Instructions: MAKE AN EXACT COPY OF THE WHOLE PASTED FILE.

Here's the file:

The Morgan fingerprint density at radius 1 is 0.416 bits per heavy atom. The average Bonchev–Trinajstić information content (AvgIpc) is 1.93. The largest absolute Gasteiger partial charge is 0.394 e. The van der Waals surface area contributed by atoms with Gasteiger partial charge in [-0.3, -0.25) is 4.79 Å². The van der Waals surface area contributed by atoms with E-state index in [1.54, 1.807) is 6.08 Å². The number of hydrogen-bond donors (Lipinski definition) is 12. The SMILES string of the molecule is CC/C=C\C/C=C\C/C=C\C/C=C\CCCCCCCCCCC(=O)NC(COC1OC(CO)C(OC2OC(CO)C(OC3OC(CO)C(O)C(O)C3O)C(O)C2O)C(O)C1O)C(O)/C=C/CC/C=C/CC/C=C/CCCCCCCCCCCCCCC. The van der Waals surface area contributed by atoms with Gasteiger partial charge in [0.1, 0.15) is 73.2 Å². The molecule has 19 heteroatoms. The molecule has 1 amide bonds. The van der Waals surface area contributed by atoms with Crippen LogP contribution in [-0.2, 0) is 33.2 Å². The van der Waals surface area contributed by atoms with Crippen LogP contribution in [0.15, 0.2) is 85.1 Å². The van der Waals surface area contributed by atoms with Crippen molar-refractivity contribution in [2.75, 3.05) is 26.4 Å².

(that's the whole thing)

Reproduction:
The Morgan fingerprint density at radius 1 is 0.416 bits per heavy atom. The average Bonchev–Trinajstić information content (AvgIpc) is 1.93. The largest absolute Gasteiger partial charge is 0.394 e. The van der Waals surface area contributed by atoms with Gasteiger partial charge in [-0.3, -0.25) is 4.79 Å². The van der Waals surface area contributed by atoms with E-state index in [1.54, 1.807) is 6.08 Å². The number of hydrogen-bond donors (Lipinski definition) is 12. The SMILES string of the molecule is CC/C=C\C/C=C\C/C=C\C/C=C\CCCCCCCCCCC(=O)NC(COC1OC(CO)C(OC2OC(CO)C(OC3OC(CO)C(O)C(O)C3O)C(O)C2O)C(O)C1O)C(O)/C=C/CC/C=C/CC/C=C/CCCCCCCCCCCCCCC. The van der Waals surface area contributed by atoms with Gasteiger partial charge in [0.1, 0.15) is 73.2 Å². The molecule has 19 heteroatoms. The molecule has 1 amide bonds. The van der Waals surface area contributed by atoms with Crippen LogP contribution in [-0.2, 0) is 33.2 Å². The van der Waals surface area contributed by atoms with Crippen LogP contribution in [0.15, 0.2) is 85.1 Å². The van der Waals surface area contributed by atoms with Crippen molar-refractivity contribution in [2.75, 3.05) is 26.4 Å².